One of the biggest concerns Americans have about the government shutdown is whether it will affect their Social Security benefits. With millions of retirees relying on that income to make ends meet, any disruption in payments could have catastrophic impacts on their financial lives.
Fortunately, the shutdown won't stop Social Security payments from coming. But with other potential issues like the debt ceiling looming ever nearer, retirees and those nearing retirement need to understand everything going on with Social Security -- and explore alternatives to keep themselves afloat no matter what happens.
What's open and what's not
For the most part, many Social Security recipients won't even notice the limitations on services that the shutdown has caused. As the Social Security Administration's shutdown-notice website notes, Social Security and Supplemental Security Income payments will continue on their current schedule with no change in payment dates and no interruption in benefits.
Moreover, field offices will continue to provide many vital services. Most importantly, Social Security will still accept new applications for benefits, offering help for those who need it. In addition, changes in address or direct-deposit information, replacement of lost or missing payments, assistance with appeals, and acceptance of reports of death will still be processed at field offices.
More routine services, though, will be interrupted. If you need a new or replacement Social Security or Medicare card, you won't be able to get it during the shutdown. Similarly, Social Security won't be able to provide a proof of income letter for income-verification purposes. However, online services will remain available even during the shutdown.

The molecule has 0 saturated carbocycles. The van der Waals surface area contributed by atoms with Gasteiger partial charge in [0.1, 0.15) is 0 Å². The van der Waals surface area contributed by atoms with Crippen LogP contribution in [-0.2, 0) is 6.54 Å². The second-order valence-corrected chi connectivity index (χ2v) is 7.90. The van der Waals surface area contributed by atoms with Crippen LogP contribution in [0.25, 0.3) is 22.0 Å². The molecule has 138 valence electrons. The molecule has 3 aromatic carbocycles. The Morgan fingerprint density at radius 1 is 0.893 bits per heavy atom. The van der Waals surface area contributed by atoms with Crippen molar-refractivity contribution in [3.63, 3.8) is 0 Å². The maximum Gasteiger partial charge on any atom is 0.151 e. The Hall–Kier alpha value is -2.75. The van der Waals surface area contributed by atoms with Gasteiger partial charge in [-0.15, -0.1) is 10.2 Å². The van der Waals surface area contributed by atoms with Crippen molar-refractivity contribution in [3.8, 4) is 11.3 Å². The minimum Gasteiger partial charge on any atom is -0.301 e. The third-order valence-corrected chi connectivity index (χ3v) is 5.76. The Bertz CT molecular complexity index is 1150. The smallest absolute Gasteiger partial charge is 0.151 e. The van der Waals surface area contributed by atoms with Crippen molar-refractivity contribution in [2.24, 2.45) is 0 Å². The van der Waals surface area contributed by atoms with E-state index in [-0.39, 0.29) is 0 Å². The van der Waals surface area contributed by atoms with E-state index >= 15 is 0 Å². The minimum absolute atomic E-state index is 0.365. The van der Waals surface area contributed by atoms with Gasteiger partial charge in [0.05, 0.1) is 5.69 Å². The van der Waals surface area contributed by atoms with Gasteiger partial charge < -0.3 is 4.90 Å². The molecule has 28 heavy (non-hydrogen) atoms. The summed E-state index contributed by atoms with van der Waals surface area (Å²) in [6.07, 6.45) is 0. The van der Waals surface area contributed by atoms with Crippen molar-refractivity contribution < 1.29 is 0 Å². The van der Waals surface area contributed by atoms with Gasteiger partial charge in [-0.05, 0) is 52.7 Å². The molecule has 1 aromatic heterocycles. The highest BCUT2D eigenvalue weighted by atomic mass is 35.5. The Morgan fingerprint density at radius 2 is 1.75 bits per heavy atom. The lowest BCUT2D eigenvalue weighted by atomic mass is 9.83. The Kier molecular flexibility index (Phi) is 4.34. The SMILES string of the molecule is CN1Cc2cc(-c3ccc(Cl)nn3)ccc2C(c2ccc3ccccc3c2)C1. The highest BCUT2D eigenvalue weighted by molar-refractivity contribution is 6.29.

The bigger threat
The shutdown is getting the lion's share of attention right now, but a bigger potential problem lies just ahead. The Treasury Department says it has taken its final emergency measures to keep the federal debt below the current ceiling level, anticipating that it will hit the limit in about two weeks.
It's unclear what would happen following a debt-ceiling breach. The Treasury could try to borrow irrespective of the cap, essentially violating the law that sets the ceiling. Alternatively, the government could choose not to make certain payments, prioritizing what it pays out to match regular funding inflows from tax revenue and other sources. Theoretically, that could create delays in payments to Social Security recipients, despite the immense political pressure to make sure that wouldn't happen.
You need a contingency plan
Unfortunately, for current retirees, it's hard to take steps to protect yourself from even the smallest possibility of a threat to your Social Security income. Fannie Mae (NASDAQOTH:FNMA) and Freddie Mac (NASDAQOTH:FMCC) earlier this year made it easier for retirees to get new mortgages or refinance existing mortgages, allowing them to include retirement-account balances as assets for loan eligibility under their lending programs. But recent changes to the government's reverse-mortgage program imposed new restrictions that could make it harder for retirees to use reverse mortgages to tap home equity.
For those who haven't retired yet, the easier solution is to bolster your own savings to make yourself less reliant on Social Security. Between company 401(k) plans that offer matching contributions as an incentive for you to save more and low-cost exchange-traded funds that make investing outside company plans simple and inexpensive, putting more aside for your retirement looks more attractive with every day that passes without a resolution to the government's issues.
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